When I was wide eyed, naive and full of hope around 8 years ago, I was talked into a college course on Computer Games Development. I had actually visited the college to view an open day regarding an IT practitioners course, which in hindsight would have probably been a smarter decision, though I’m still glad I didn’t do it.

As this is the ‘Why it Sucks’ version, I’ll have to leave out the glorious details of my two year course for another time and simply utilise it as an introduction into why I tried the hobby of computer games development… and why it sucks.

Everyone seems to go into computer games development (from here on in referred to as ‘games dev’ to save time) with the intention and belief that they can create this fantastical triple A blockbuster with an open world sandbox style and sprawling beautiful 4k landscapes. The harsh reality is, if you’re working alone you’re going to produce a game akin to a 1990’s JRPG or a side scroller from the Atari era… If you manage to make anything at all.

Before I go into why, I want to clarify that the game in your head that you can’t make because it’s too technically difficult, probably still sucks. Going back to my college course temporarily, one of our modules at the time was games story development, for which we had to design a game around the title ‘The Arena’ if I remember correctly, though part of me also thinks it may have been ‘The Door’. Regardless, I remember very little from that module with the exception of the pitch of one of my classmates. His game pitch is to this day still one of the most entertainingly bemusing concepts I have ever sat through.

Picture this… You’re a boxer (ok), in rural Japan (umm…) your first fight isn’t for a few weeks, and game time is the same as real time (of course). In order to get the funds together to start your boxing career you have to take on other jobs like hairdressing or gardening (…) You’ll only have one match every few weeks, so between then you’ll just be eating, drinking and doing other day jobs.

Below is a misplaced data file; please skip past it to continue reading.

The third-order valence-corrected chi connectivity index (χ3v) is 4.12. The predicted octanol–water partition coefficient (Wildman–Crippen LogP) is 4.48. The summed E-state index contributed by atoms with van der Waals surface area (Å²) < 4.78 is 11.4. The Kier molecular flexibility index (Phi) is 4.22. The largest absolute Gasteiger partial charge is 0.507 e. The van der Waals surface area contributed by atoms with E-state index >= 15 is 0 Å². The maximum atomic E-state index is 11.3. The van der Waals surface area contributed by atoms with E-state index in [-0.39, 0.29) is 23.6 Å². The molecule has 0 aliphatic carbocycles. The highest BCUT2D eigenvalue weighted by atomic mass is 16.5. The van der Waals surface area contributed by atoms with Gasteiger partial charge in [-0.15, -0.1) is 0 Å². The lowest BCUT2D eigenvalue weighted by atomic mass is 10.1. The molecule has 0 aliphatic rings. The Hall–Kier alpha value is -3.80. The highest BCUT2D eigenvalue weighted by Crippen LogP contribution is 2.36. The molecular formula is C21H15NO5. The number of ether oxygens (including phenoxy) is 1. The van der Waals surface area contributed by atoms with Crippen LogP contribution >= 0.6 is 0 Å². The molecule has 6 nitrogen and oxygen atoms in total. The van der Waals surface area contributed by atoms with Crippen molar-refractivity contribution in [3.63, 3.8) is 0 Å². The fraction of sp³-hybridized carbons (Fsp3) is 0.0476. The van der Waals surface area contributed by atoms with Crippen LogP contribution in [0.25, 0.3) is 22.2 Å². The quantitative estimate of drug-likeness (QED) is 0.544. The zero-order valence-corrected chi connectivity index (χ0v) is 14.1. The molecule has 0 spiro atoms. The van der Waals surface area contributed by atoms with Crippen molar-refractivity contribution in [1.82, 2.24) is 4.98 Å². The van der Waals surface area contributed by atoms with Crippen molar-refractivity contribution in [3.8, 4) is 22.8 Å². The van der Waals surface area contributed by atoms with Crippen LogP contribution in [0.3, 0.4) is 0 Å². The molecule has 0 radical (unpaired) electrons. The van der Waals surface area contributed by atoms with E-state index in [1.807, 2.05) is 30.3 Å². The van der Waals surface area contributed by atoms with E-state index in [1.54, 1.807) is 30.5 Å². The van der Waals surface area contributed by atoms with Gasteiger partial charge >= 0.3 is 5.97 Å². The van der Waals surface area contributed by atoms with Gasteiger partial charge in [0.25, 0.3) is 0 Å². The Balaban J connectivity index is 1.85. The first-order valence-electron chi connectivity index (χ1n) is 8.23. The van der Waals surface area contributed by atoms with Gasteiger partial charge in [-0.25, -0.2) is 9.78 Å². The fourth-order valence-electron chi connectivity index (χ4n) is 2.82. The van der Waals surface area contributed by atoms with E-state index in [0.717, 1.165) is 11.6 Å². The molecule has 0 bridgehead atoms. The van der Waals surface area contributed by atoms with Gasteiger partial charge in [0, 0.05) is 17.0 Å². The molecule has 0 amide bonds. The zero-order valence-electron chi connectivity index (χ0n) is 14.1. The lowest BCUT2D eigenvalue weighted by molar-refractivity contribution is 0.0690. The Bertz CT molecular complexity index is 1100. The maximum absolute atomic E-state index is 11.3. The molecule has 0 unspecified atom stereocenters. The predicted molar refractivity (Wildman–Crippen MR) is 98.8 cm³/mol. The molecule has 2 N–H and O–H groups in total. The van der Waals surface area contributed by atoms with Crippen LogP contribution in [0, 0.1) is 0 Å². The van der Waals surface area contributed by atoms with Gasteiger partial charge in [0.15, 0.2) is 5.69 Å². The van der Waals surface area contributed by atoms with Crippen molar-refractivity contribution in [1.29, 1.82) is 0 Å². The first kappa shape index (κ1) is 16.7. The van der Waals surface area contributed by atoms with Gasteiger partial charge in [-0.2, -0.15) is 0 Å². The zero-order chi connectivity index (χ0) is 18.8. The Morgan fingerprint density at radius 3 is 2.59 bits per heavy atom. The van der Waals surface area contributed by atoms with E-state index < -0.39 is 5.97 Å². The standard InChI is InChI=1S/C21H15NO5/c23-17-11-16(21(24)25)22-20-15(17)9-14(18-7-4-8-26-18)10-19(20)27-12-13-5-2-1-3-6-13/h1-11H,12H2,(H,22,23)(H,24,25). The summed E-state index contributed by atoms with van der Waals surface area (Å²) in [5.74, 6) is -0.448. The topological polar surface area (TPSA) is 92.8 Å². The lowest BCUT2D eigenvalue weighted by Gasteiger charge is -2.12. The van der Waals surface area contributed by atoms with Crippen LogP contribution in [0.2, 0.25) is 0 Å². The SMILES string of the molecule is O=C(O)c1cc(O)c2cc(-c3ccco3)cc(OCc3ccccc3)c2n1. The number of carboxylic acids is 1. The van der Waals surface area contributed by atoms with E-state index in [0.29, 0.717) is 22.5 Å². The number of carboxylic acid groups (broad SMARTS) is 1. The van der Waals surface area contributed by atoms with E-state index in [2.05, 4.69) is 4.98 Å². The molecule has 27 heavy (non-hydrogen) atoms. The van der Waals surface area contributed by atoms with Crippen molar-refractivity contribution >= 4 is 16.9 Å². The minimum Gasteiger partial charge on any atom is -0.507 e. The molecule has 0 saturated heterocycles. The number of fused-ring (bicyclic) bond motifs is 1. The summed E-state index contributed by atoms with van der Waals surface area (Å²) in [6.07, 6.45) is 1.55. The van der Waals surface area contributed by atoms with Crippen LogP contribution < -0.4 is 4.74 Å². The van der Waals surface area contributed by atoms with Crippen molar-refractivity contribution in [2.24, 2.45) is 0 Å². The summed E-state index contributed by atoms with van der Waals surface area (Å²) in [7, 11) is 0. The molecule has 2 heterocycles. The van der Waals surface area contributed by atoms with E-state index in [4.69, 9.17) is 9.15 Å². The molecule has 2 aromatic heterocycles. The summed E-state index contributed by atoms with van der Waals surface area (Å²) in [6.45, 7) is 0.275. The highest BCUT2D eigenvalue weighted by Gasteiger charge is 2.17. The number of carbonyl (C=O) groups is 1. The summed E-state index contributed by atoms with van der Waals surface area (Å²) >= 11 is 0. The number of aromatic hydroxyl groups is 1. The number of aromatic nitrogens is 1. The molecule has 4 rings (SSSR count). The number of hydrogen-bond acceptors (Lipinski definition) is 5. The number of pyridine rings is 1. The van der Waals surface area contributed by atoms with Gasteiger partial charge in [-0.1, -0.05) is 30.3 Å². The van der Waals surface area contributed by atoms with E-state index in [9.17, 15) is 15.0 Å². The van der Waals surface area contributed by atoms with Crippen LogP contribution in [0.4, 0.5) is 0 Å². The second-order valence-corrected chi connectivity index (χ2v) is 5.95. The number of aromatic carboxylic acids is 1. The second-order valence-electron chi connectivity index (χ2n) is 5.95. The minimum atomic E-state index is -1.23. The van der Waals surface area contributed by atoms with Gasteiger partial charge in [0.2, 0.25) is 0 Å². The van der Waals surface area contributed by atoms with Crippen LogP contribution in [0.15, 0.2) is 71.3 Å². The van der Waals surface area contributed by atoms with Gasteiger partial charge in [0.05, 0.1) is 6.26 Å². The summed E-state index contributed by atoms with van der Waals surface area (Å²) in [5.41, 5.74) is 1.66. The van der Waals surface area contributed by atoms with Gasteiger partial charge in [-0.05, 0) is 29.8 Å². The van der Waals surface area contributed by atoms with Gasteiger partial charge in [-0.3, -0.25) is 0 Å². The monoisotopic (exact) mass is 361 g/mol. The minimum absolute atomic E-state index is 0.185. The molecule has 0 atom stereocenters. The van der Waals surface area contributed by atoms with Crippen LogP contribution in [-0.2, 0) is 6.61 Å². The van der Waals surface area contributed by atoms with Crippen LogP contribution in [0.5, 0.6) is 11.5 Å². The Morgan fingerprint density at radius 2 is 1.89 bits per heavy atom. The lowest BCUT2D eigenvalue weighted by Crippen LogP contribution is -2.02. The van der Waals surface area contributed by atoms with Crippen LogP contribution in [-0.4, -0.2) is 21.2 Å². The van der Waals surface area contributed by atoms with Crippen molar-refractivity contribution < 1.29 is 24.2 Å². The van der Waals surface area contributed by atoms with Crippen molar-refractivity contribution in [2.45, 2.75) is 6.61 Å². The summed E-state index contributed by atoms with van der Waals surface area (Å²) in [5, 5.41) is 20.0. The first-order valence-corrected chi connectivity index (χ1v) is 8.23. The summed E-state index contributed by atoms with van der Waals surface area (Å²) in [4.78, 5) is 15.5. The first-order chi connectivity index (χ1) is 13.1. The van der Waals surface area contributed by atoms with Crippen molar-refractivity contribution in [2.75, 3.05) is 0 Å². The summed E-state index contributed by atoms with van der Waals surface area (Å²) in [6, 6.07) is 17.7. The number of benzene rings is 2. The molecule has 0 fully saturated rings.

That was an actual games pitch for an actual game, we had no limitations other than it has to be linked to the title of ‘The Arena’ (or maybe ‘The Door’) and that’s what he came up with! A Japanese boxing / hairdresser simulator where you have to eat enough food that you don’t drop down a weight category. Now imagine games dev was a simple hobby that any halfwit could undertake… Can you not see the horrendous gaming landscape unfurling in front of you! Be grateful it takes 20+ people to make most decent games. It gives 19 people the chance to question the insanity of the first guy.

So back to why it sucks! I started games dev at college and continued off and on pretty much until now, in fact it’s the last hobby I was working on before switching to blog writing (expect an article on why blog writing sucks soon). I have yet to make a game of any kind. If it’s simple enough to make yourself it’s been done a thousand times. You see these people who make Minecraft maps for a living and dedicate 6 hours a day to it for MONTHS. What is wrong with you!?! Just stop, it is not a legacy worth leaving behind, seriously take up drugs or start a basement fight club, anything is less tragic than punching imaginary blocks 6+ hours a day for the best part of a year.

For me though here is the real kicker, the part that has caused me to give up on games dev time and time again. I think I have some good (semi sane) ideas for games, I think I could come up with some half decent game mechanics and although my programming isn’t great, I could definitely come up with some decent combat algorithms if it was that sort of game… What I cannot do and refuse to even try to do, is create ‘assets’.

‘Asset’s’ being anything from players to buildings to weapons etc etc… I HATE 2D and 3D modelling. I can’t do it, how many programmers are there out there who are also artists? Surely it’s like expecting someone to be both a champion gymnast and world’s strongest man (the muscles would get you stuck in the hoops). Any hobby that requires me to form a team of other people who I then have to rely on completely for the project to have any semblance of success can fuck right off because other people are almost as shit as me.

In summary,

To be good at games design you need to have the following traits.

  • The patience of a saint
  • Be boring enough that you don’t accidentally create a Japanese closeted homosexual simulator (more of a dig at the guy who made the pitch than the notion that male hairdressers are closeted homosexuals, but if you want to read it in a Bernard Manning voice go ahead).
  • Enough artistic ability to create your own assets, or social ability to convince someone else to do it for you.
  • The forethought to understand the limitations of what a small team or solo developer can accomplish.
  • The ability to read the previous four points and still think this seems like a good idea.

Or you can make a Flappy Bird clone with Donald Trump’s head as the bird, pump it full of adverts call it Flappy Trump and stick it on the Play Store… You’ll be able to retire within a month.